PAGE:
The Goddess Speaks
‘Idol’ wins fans with message of hope
I'm a sucker for "American Idol." My husband is mystified at this since my taste in entertainment more generally runs to novels by Jane Austen and intelligent movies with dialogue and no special effects. I'm not sure why I find a musical talent show so appealing. One thing is clear: I'm an average American, because this show is the most popular thing on TV. That annoys me as I have spent most of life trying to avoid being average. Still, every Tuesday night I rush through dinner so that I can sit and watch young people trying hard to beat the odds, and the whole affair, from opening credits to closing pleas for votes, just makes me feel better about life.
So what's the magic? I think part of it might be the idea of hope. With every newspaper filled with mortgage foreclosures and stock-market panic stories, it's nice to think that in America a kid with a good voice can live out the dream. It's nice to imagine the "Idol" families are talking about how David always loved to show off in nursery school, and how Carly was a hit in the Kindergarten Talent Parade. It's even nice to consider the sacrifices and tears that have landed these young people on a national stage, singing their hearts out and believing that our votes can buy their happiness.
It's all so positive and sweet and hopeful -- and so different from the rest of the television network offerings. Even the more intelligent shows, and there are some out there, are filled with anxious doctors, disturbing phenomena, sad endings and dysfunctional families. What ever happened to "Leave It to Beaver"? I can tell you where Beaver went: He's home watching "Idol," motoring through some sugar-laced soda and salting his popcorn. He's certainly not on national TV spilling his guts and wrecking his family, as the people do on "Moment of Truth."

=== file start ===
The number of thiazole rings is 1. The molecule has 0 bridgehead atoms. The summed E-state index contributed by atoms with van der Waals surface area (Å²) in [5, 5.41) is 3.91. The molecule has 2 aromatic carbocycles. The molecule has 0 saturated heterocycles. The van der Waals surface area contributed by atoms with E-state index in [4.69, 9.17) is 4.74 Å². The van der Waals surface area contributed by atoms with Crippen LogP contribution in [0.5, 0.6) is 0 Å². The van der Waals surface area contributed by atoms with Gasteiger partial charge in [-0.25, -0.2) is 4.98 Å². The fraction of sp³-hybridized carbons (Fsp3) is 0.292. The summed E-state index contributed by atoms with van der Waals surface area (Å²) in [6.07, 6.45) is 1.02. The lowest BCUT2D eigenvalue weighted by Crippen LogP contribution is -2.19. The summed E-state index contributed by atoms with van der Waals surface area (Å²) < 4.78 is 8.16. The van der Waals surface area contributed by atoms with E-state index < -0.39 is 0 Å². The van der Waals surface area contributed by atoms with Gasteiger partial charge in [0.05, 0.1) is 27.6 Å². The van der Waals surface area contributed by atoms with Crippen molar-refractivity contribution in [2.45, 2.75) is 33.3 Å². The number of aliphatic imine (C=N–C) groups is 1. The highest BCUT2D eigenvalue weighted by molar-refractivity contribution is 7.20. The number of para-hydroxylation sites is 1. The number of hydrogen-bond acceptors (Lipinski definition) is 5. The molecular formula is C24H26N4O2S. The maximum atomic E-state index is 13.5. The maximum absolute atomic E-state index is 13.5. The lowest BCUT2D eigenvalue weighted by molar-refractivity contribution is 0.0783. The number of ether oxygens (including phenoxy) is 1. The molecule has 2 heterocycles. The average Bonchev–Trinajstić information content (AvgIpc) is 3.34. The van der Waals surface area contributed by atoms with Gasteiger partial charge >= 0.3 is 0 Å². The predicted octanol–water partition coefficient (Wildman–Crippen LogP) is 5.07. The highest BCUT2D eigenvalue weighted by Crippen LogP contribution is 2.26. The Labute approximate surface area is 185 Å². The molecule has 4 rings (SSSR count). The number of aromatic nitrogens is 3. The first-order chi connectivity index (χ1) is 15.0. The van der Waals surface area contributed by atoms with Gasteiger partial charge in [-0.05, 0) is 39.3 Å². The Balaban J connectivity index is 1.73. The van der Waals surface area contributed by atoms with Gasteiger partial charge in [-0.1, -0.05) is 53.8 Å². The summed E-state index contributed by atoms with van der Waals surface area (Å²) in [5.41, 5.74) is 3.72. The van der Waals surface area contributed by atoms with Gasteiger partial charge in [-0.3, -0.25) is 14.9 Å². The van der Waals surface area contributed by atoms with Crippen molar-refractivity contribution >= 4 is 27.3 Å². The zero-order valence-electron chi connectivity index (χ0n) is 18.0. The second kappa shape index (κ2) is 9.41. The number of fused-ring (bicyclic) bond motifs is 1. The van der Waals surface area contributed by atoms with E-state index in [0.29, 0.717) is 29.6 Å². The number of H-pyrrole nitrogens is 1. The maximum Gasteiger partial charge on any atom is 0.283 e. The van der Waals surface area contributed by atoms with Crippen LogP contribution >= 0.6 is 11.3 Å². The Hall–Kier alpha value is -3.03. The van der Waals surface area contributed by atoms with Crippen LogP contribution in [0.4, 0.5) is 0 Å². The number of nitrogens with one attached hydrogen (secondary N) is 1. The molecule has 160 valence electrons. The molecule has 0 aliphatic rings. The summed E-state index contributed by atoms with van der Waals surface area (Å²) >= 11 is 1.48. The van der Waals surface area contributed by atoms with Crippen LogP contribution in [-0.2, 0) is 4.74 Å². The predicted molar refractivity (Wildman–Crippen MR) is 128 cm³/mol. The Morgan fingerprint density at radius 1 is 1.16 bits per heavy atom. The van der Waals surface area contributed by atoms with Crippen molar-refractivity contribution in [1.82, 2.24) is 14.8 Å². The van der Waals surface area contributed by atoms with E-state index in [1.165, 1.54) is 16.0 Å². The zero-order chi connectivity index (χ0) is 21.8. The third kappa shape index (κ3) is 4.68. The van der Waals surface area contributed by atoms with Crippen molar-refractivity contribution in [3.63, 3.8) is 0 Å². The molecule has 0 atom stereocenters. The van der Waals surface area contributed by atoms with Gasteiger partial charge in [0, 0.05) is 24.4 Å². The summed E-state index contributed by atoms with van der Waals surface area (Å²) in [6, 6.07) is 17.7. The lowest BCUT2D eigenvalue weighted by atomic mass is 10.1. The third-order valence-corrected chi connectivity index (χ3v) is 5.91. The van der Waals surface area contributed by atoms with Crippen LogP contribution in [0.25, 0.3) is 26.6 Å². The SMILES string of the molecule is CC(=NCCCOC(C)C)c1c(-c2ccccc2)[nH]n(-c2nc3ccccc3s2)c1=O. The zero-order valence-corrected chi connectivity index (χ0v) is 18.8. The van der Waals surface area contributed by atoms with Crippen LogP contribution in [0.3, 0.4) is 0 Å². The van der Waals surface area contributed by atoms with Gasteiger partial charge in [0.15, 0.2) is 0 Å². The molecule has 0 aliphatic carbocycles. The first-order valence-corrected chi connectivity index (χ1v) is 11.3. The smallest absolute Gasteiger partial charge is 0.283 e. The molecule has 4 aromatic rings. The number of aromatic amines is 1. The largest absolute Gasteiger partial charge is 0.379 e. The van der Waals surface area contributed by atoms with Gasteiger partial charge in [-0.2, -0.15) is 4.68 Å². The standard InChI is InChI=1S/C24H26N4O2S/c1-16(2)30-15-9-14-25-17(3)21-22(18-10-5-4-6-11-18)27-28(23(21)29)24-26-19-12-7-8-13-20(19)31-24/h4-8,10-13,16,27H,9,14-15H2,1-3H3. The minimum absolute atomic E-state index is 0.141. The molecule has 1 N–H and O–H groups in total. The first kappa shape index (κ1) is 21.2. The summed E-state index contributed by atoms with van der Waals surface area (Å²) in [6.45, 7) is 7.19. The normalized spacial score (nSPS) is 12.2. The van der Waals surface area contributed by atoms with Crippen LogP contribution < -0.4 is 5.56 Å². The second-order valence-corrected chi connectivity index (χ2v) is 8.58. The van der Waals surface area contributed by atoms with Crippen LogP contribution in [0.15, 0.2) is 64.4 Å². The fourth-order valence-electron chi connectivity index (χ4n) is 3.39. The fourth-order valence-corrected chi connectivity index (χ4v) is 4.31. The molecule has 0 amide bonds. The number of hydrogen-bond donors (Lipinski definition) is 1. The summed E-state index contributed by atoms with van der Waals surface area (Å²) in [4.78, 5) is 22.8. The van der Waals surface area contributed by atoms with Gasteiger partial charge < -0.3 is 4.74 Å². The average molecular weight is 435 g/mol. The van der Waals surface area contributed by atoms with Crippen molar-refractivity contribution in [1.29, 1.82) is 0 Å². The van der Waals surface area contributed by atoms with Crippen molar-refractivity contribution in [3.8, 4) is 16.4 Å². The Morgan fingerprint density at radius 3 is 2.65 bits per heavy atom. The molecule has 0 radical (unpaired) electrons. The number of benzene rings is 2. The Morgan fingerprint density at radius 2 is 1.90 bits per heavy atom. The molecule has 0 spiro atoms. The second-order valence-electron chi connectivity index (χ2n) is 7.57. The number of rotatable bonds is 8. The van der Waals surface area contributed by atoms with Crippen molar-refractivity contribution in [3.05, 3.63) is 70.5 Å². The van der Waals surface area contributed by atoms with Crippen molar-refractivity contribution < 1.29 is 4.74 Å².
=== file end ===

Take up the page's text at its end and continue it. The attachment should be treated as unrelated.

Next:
I like to think of myself as a philosophical reader and thinker. After all, I make my living teaching English, and I have a Ph.D. in education. However, Tuesday night at 7 p.m. any thought of picking up a serious book or putting in another DVD featuring long-dead actors in ancient movies just flies out the window.
I curl up on the sofa, ready to applaud yet another round of tried-and-true songs, earnest young singers and self-serving judges whose banal comments can be summarized in three phrases: "Check it out, dude, check it out"; "that was a (good/bad/brilliant/unfortunate) song choice for you"; and "what I like about you is that you are authentic."
I wouldn't trade away the silly comments and often even sillier singing for anything less idiotic. I love all of it, and I make no apologies for being just another silly average American. Given the basic premise of the show -- that hope, talent and hard work are enough to earn success -- maybe it's not such a bad place to be one evening a week.
The finale of "American Idol" airs on KHON/Fox on Tuesday and Wednesday, with David Archuleta singing off against David Cook.
Cris Rathyen teaches English at Moanalua High School.
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